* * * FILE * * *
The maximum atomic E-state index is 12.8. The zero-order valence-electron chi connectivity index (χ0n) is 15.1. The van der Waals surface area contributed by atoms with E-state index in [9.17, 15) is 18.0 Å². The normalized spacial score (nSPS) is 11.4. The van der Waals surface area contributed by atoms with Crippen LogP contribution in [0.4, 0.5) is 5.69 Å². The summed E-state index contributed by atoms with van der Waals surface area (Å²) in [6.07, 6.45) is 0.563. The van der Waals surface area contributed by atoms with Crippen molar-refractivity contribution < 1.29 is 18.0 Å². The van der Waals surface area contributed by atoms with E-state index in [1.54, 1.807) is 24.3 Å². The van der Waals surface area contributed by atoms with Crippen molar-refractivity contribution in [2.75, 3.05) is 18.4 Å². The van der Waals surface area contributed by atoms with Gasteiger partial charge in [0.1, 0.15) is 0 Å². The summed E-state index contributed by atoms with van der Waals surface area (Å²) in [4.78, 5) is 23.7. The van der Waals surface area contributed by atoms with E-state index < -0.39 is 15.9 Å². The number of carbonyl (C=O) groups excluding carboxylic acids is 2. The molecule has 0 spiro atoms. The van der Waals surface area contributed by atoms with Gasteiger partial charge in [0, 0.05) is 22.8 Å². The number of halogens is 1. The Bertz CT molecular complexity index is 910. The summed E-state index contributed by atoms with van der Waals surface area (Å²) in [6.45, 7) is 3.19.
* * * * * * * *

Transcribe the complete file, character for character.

The maximum atomic E-state index is 12.8. The zero-order valence-electron chi connectivity index (χ0n) is 15.1. The van der Waals surface area contributed by atoms with E-state index in [9.17, 15) is 18.0 Å². The normalized spacial score (nSPS) is 11.4. The van der Waals surface area contributed by atoms with Crippen LogP contribution in [0.4, 0.5) is 5.69 Å². The summed E-state index contributed by atoms with van der Waals surface area (Å²) in [6.07, 6.45) is 0.563. The van der Waals surface area contributed by atoms with Crippen molar-refractivity contribution < 1.29 is 18.0 Å². The van der Waals surface area contributed by atoms with E-state index in [1.54, 1.807) is 24.3 Å². The van der Waals surface area contributed by atoms with Crippen molar-refractivity contribution in [2.75, 3.05) is 18.4 Å². The van der Waals surface area contributed by atoms with Gasteiger partial charge in [0.1, 0.15) is 0 Å². The summed E-state index contributed by atoms with van der Waals surface area (Å²) in [4.78, 5) is 23.7. The van der Waals surface area contributed by atoms with E-state index < -0.39 is 15.9 Å². The number of carbonyl (C=O) groups excluding carboxylic acids is 2. The molecule has 0 spiro atoms. The van der Waals surface area contributed by atoms with Gasteiger partial charge in [0, 0.05) is 22.8 Å². The number of halogens is 1. The Bertz CT molecular complexity index is 910. The summed E-state index contributed by atoms with van der Waals surface area (Å²) in [6.45, 7) is 3.19.